LISP source code is also text, but its parenthesized format is very regular: it represents an AST in the form of nested linked lists. Programmers can generate and manipulate code in the same nested representation internally, and even execute generated source code on-the-fly using the eval function. One of the main issues people have with LISP-like languages is that of readability. I believe it should be possible to improve upon LISP by bypassing the parenthesized representation and programming by editing the underlying data structures directly instead. At this point I should clarify that when I speak of programming languages that aren’t text-based, I’m not suggesting visual languages you edit using a giant touch interface as seen in minority report, nor do I mean languages based on boxes and arrows that require two dozen mouse clicks to implement one addition. I’m thinking about enhanced Integrated Development Environments (IDEs) you can use with a good old keyboard, in a workflow fairly similar to what you’re already used to.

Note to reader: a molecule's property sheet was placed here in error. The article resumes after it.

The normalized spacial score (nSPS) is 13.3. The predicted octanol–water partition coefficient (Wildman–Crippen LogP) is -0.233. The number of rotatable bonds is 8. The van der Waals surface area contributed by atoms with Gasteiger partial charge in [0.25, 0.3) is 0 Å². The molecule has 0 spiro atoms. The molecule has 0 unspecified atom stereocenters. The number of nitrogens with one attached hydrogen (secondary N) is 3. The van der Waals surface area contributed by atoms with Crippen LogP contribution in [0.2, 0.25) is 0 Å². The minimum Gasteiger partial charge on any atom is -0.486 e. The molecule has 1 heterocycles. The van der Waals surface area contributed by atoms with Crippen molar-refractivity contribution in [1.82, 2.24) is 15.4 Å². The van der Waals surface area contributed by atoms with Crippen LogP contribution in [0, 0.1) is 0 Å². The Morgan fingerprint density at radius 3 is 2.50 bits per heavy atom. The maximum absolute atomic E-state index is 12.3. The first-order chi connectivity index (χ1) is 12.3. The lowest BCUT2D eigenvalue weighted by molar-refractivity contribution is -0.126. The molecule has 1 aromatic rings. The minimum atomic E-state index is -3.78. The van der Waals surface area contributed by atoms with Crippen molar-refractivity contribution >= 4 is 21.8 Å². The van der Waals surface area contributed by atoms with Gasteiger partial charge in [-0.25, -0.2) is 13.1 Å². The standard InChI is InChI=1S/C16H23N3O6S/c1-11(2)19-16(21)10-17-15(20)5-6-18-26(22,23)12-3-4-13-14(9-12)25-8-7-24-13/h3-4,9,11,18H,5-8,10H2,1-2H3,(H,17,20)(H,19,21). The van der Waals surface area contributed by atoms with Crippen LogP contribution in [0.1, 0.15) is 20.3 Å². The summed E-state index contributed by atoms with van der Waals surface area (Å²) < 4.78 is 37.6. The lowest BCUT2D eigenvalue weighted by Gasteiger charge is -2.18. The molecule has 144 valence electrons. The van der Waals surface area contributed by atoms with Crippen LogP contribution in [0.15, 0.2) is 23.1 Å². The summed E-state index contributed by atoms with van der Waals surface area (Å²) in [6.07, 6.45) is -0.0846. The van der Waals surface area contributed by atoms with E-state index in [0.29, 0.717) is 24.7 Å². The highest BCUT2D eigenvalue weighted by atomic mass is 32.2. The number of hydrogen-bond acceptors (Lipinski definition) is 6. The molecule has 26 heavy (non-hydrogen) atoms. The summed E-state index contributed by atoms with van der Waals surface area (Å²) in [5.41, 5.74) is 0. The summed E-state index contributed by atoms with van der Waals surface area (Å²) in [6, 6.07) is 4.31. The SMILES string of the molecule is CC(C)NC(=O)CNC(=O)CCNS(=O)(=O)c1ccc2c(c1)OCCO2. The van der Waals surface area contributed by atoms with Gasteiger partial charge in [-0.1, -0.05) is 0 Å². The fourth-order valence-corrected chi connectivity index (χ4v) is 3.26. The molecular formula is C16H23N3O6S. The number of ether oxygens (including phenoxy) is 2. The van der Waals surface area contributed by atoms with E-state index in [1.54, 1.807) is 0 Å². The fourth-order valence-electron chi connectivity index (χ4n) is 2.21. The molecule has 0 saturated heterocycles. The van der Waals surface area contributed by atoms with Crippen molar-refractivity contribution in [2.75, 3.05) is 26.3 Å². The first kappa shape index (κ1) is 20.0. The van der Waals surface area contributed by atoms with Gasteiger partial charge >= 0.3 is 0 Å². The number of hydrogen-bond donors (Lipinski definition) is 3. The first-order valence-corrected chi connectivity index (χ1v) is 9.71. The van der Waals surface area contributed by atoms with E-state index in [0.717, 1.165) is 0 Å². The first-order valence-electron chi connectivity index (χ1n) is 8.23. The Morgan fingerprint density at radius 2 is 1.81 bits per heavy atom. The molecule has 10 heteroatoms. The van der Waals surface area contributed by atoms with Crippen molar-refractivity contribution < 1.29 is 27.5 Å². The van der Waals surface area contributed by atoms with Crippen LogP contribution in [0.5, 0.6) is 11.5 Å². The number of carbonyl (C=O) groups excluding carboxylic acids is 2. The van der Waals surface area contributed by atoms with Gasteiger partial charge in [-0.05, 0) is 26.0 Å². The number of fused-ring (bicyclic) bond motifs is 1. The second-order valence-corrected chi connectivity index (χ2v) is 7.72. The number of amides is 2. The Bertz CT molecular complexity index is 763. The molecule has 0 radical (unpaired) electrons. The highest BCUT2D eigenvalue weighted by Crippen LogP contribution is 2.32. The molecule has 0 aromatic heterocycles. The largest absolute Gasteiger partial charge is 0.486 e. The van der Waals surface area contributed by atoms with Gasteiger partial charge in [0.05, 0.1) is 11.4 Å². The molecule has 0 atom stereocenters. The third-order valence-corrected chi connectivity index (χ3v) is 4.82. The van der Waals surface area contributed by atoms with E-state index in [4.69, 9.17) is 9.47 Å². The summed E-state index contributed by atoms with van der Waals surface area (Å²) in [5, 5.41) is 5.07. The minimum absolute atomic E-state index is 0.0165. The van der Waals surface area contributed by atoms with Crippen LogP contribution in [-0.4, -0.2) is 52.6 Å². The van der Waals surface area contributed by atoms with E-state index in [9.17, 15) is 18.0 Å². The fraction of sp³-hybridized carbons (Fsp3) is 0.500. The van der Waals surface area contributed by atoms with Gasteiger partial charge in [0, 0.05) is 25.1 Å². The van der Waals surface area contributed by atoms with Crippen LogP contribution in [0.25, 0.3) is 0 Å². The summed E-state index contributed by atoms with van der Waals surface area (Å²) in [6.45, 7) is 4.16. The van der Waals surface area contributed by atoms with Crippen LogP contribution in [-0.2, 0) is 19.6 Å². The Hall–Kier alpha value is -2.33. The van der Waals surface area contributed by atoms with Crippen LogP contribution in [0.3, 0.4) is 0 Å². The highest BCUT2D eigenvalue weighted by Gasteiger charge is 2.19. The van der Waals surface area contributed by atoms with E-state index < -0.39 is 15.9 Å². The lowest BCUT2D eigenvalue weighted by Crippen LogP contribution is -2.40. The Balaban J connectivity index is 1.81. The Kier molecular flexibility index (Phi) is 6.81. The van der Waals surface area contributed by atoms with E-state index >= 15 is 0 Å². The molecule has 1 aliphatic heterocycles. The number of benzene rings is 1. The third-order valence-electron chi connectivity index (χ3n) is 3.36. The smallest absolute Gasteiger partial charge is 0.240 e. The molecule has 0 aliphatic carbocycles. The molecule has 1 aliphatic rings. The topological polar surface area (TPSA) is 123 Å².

What would this buy us, besides having a language that is potentially more LISP-like? For one, if such a language were to have macros, they could have an even more seamless integration into the language than what LISP allows. These constructs could have their own customized visual representations. They could also have additional semantic information attached for better integration with your IDE and compiler. Imagine being able to design a calculus-oriented DSL which is visually represented using mathematical notation, has associated error-detection and autocompletion in your IDE for quick editing and is automatically optimized based on rules you’ve made known to the compiler. Imagine being able to request the AST for a function so that you can transform and instrument it on the fly. Now imagine being able to visually format source code any way you want, without having to worry about tabs, spaces, curly braces, commenting styles or the width of other people’s displays.